Ian Rogers: What we're really building is three different products. We're not talking about all of them publicly yet, but generally speaking, the first is a fan relationship management and direct marketing tool. That's the one you see when you go to Everythingthathappens (, the album that David Byrne and Brian Eno just released using our technology. If you go to you can see other releases, which include The Dandy Warhols , Futureheads, Jubilee, a new soundtrack from Lionsgate, plus plenty of other stuff. is the best showcase of what someone can do with technology. That's really the first product. The second attacks the holy grail, and we're not talking too much about it yet, since we're still in the lab and it's yet not released. However, everyone in the industry agrees the hard part of the future is getting above the noise, and reaching people who might like the music you're putting out. Both big and small artists have this issue, which is how do you get in front of everybody to let them know about what you are offering. The third piece is really getting arms around the business from an analytics perspective, and having the tools to measure what you care about as an artist, and zero in on what is and isn't working.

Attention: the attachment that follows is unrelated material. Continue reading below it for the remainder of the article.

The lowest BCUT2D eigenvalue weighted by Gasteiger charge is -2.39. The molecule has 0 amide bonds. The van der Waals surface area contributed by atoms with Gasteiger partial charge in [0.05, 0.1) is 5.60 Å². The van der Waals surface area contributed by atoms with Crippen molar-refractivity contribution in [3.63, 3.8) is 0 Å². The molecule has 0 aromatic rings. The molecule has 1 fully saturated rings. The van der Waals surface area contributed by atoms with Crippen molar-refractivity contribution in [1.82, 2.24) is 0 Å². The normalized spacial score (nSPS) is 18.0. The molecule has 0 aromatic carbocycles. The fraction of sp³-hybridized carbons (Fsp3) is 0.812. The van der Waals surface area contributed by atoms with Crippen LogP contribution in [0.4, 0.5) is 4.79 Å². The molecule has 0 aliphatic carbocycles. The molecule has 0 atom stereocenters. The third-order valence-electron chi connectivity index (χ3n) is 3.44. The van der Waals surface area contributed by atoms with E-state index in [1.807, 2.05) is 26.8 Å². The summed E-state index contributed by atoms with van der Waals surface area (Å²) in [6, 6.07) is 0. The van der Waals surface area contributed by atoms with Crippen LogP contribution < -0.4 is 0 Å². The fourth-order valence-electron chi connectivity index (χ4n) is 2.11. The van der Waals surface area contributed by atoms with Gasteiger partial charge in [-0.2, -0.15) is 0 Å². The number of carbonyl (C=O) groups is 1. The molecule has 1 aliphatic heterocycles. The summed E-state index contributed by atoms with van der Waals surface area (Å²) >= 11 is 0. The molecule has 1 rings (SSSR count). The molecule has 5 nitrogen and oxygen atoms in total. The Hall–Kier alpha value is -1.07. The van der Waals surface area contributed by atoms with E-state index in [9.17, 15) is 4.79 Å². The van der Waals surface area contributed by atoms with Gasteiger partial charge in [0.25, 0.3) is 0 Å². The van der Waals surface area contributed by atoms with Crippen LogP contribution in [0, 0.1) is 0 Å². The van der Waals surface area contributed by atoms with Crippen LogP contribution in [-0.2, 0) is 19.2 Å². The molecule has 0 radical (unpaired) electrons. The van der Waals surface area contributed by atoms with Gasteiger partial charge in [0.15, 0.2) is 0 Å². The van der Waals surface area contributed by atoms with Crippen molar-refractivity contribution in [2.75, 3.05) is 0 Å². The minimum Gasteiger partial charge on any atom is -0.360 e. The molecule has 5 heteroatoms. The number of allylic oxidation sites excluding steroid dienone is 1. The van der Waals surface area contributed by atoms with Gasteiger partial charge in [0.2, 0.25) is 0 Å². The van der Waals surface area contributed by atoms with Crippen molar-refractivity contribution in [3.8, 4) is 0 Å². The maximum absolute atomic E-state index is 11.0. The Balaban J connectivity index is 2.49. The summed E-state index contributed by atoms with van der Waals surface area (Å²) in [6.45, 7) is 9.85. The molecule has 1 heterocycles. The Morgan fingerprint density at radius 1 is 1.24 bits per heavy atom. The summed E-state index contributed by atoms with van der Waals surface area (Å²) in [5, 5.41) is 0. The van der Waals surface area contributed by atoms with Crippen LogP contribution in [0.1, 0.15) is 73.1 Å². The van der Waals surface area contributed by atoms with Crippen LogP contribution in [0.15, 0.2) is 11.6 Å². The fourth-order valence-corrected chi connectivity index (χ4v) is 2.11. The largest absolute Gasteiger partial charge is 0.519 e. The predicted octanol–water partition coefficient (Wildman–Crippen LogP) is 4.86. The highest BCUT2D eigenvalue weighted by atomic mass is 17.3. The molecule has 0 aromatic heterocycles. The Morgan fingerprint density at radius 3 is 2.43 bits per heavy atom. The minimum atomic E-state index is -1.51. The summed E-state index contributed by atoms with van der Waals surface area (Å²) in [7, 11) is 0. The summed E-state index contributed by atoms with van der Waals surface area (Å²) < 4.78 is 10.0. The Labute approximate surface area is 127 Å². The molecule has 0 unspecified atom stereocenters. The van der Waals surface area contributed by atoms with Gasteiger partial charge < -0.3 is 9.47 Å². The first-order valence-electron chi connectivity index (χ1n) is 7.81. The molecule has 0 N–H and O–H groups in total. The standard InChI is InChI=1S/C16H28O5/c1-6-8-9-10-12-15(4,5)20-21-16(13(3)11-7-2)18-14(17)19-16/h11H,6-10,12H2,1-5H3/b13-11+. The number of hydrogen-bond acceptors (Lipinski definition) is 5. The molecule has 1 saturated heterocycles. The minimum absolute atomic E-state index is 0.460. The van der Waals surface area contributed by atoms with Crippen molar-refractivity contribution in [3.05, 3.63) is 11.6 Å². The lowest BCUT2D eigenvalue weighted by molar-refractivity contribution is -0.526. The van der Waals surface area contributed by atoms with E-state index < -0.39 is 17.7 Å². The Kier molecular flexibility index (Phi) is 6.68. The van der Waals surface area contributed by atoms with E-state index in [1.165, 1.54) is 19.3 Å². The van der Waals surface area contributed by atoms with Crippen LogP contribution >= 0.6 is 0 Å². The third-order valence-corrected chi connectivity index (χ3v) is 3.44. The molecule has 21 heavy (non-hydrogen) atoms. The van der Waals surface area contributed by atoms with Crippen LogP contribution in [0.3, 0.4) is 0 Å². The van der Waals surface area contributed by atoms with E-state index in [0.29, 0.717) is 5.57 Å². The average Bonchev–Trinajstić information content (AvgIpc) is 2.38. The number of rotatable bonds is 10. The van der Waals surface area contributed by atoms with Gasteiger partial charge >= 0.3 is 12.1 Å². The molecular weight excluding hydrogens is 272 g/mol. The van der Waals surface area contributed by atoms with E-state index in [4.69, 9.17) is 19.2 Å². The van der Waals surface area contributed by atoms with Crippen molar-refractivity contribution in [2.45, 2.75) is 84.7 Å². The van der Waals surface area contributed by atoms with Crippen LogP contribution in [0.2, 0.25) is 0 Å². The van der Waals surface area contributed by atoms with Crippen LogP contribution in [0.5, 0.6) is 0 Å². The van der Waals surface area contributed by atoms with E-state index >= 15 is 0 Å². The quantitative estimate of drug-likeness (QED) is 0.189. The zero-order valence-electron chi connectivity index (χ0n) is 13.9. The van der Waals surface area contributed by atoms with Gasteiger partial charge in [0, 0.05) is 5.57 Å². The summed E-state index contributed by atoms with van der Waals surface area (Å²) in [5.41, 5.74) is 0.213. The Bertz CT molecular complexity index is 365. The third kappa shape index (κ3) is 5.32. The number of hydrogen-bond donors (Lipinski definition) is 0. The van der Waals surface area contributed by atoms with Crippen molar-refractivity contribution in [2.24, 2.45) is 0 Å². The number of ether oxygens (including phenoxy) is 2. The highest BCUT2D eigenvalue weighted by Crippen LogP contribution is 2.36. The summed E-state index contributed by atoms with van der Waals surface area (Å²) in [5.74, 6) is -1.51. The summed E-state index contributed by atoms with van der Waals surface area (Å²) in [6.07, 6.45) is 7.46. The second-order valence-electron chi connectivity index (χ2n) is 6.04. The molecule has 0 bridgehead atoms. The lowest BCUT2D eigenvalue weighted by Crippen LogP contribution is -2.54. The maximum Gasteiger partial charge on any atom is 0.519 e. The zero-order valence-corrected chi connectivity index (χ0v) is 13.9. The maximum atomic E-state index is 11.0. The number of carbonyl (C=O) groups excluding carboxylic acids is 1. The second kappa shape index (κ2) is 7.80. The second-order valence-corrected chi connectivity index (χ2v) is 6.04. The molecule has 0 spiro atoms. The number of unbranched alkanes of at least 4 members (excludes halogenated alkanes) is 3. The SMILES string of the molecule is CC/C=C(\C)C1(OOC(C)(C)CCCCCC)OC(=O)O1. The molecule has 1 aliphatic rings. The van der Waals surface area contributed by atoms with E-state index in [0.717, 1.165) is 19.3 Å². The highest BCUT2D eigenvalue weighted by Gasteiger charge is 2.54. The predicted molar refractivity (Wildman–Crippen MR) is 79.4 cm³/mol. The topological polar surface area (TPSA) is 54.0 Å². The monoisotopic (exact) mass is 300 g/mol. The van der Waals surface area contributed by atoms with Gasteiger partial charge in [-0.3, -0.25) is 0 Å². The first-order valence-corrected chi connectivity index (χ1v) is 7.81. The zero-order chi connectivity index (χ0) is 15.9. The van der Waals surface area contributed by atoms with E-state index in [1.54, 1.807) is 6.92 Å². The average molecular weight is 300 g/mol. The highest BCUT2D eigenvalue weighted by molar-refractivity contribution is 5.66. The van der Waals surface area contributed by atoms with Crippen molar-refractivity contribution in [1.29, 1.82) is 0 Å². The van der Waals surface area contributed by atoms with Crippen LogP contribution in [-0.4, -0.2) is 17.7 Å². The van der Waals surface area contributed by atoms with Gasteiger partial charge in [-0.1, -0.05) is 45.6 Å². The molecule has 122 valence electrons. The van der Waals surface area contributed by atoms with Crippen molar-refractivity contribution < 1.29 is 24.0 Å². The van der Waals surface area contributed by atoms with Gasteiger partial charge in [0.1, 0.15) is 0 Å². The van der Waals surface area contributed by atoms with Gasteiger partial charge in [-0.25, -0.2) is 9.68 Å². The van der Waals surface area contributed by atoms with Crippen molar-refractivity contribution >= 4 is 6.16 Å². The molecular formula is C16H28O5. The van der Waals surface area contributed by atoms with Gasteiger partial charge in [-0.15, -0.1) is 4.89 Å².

You've gotten quite a bit of attention given your prior position at Yahoo -- why'd you leave Yahoo for a startup, and why Topspin?